There were a number of contacts during the time in Sarawak with two significant contacts with Indonesian raiding parties during that time. The country was extremely rugged mountainous jungle or swamp and operations demanded a high standard of Infantry patrolling and provided excellent operational experience for the subsequent tour of Vietnam in 1968-69. Documents captured by C Company in a contact in June 1966 with an Indonesian Special Forces infiltration group proved of great importance to operations in Sarawak and to the political manoeuvring during the closing stages of the Indonesian Confrontation.
The highlight for the rifle platoons were the “Top Secret” CLARET patrols that were mounted across the border into Indonesian territory. These cross border CLARET patrols allowed the British forces to take and retain the initiative by keeping the Indonesians off balance, striking in pre-emptive raids at their base camps and lines of communication and retaliating if the Indonesians launched a raid into Malaysia. Essentially, British security forces “sanitised” a strip of land on the Indonesian side of the border.
The CLARET Operations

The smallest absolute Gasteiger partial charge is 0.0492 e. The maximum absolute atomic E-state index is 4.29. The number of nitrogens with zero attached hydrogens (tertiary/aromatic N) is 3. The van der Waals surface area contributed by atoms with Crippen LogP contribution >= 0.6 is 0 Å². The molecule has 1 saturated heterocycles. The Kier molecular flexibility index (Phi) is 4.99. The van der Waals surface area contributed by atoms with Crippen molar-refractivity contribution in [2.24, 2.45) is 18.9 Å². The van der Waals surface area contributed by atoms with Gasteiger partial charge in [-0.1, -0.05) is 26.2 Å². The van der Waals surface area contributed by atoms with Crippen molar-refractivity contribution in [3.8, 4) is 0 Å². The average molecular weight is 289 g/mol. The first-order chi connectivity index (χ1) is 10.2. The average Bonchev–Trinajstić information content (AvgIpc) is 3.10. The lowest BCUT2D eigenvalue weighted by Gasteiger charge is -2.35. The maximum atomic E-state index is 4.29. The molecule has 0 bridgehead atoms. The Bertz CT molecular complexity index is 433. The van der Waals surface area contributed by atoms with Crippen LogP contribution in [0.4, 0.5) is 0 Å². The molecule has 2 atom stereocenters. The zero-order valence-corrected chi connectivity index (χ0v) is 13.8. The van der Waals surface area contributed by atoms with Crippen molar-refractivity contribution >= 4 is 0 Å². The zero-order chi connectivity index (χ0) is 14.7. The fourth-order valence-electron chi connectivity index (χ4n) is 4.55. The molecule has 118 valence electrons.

The incursions into mainland Malaysia in the latter half of 1964 brought Indonesia and Malaysia (with its British and Australian allies) across the Indonesian border. The strictest secrecy was observed and the 'Claret' operations, as they were known, were aimed at ambushing Indonesian troops and supply parties as they moved towards the border. By the end of the metres to conduct operations up to 5000 yards (4570 authorised and in September some British planners talking of conducting sea and air strikes against Indonesian bases instead. Major General Walker (British Commander – Director of Operations Borneo)(DOBOPS)) was war,year Walker had eighteen British battalions (including eight Ghurkha and two Royal Marine Commandos) and three Malay battalions in Borneo. Also at the end of the year he was given permission to extend his operations up to 10 000 yards (9140 metres) across the border. At one stage of the operations 4 RAR had under command three (3) Rifle Companies of 2/7th Ghurkha Rifles. June, July 1966 was very busy with Operation Double Cross, which was to counter Indonesian incursions into our area of operations in Sarawak.